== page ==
Fossil Oreodont Curled in Fetal Position
"An Icon of Oligocene North America"

Merycoidodon Oreodont

Class Mammalia, Order Artiodactyla, Suborder Oreodonta, Family Merycoidodontidae, Subfamily Oreodontinae

Geological Time: Oligocene – (35 million years ago)

Size: The skull is 220 mm in length by 160 mm in height by 70 mm wide (8 ¾” x 6” x 2 ¾”) Complete piece is 310 mm in length by 230 mm in height by 180 mm in width (12 ¼” x 9” x 7”)

Fossil Site: Upper Brule Formation, White River Badlands, Chadron Nebraska Area

Fossil Code: PFV128

Price: $2000.00 - Sold

Merycoidodon Fossil OreodontDescription: The badlands of the western US are particularly rich in mammal fossils from the late Eocene to Miocene. The Brule Formation is exposed over a huge area including Nebraska, North and South Dakota, Wyoming, and Colorado, and yields abundant fossils as layers are eroded. This diverse group of stocky prehistoric mammals grazed amid the grasslands, prairies or savannas of North and Central America throughout much of the Cenozoic era. In many ways, Oreodonta is an icon of Oligocene North America.

Merycoidodon was an oreodont, (meaning "mountain tooth") and were hoofed herbivorous (plant-eating) mammals. Merycoidodon was a Oreodontquadrupedal ruminant closely related to camels, pigs, and sheep. The skull was elongated and the upper canines were chisel shaped; the cheek teeth were used for grinding. It could reach a length of 4.5 ft long. It was a member of the Artiodactyla (even-toed ungulates). Suborder Tylopoda (padded feet - oreodonts, camels), Family Merycoidodontidae, Genus Merycoidodon, the type species is Merycoidodon culbertsonii (Leidy, 1848).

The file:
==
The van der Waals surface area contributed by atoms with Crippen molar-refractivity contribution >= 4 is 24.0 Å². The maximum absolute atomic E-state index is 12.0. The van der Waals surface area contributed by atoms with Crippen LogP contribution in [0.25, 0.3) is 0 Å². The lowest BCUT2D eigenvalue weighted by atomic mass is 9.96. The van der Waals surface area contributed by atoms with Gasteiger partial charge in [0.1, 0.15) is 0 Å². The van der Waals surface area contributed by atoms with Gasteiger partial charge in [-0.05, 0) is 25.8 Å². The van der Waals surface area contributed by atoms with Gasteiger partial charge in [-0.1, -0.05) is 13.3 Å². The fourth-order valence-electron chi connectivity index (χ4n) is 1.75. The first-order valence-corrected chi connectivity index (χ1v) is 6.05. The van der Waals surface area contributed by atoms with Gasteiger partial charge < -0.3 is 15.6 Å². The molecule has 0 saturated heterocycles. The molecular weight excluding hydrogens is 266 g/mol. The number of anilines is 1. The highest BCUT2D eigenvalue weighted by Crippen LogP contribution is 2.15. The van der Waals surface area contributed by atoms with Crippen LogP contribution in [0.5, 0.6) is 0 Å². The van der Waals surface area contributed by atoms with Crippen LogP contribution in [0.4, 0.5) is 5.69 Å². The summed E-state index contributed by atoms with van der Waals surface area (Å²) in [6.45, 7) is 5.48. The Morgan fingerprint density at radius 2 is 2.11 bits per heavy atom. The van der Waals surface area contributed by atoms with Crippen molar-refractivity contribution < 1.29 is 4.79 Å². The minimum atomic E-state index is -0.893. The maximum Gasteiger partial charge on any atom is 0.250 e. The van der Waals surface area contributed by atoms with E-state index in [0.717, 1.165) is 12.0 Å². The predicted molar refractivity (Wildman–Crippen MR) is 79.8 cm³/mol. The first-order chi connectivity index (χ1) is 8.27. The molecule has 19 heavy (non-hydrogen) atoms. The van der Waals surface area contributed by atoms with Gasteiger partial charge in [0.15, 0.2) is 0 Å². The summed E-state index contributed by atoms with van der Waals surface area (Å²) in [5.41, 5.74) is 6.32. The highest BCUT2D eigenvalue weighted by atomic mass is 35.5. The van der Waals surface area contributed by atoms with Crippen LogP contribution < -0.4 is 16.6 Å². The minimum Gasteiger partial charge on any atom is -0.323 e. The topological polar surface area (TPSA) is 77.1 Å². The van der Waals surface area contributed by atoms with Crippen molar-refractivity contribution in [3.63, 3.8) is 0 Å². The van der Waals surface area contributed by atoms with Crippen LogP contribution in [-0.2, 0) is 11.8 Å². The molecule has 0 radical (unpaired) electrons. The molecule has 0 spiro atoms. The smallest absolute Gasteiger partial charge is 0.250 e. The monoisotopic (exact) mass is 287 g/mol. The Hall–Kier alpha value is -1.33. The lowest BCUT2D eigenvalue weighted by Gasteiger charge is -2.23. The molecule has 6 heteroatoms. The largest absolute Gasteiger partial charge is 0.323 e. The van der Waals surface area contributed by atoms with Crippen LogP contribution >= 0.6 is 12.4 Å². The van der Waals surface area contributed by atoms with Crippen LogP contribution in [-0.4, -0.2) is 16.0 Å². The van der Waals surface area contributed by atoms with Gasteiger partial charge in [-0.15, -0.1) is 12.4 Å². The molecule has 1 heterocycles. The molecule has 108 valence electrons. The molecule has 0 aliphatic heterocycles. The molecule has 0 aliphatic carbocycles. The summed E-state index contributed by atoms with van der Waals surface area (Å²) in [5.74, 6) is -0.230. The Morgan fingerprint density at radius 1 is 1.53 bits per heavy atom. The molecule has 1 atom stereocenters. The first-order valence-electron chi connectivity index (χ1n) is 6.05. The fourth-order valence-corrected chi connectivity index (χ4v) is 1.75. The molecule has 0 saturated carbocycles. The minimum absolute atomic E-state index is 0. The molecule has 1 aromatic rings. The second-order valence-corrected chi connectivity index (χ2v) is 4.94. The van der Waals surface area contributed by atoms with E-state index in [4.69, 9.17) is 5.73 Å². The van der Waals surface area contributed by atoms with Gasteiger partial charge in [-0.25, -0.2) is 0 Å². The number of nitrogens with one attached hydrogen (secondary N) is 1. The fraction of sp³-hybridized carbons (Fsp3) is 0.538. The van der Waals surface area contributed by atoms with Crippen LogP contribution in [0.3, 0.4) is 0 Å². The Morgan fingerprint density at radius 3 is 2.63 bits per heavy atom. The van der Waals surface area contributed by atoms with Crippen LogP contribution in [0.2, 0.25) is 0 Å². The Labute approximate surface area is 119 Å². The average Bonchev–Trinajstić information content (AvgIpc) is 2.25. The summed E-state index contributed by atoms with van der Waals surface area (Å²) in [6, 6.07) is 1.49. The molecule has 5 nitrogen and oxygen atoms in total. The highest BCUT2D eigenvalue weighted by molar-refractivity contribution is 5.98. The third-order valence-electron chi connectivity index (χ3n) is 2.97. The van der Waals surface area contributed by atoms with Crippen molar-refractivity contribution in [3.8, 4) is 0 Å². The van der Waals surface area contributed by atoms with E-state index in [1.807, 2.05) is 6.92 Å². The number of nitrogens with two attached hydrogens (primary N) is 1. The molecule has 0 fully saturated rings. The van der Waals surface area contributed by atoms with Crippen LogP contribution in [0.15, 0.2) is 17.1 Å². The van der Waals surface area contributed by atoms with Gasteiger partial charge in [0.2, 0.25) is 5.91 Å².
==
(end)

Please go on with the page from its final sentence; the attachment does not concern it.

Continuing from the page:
Oligocene OreodontWe will never know the story of this oreodont’s final time before passing, to eventually be fossilized in the Brule formation. But, curled in the fetal position, there is a certain placid and compelling nature to this fossil. Was it caught in the open with no cover in an ash fall event, or, in a winter blizzard? The preparator seemed to have summed it up best with his remark that it “appears to be kissing its butt goodbye”! This is an excellently preserved skull and partial skeleton. It is large with well preserved teeth and bone. Note the full vertebral column, pelvis, various leg bones and ribs, exposed on both the front and rear sides. It has had less than 10% restoration.

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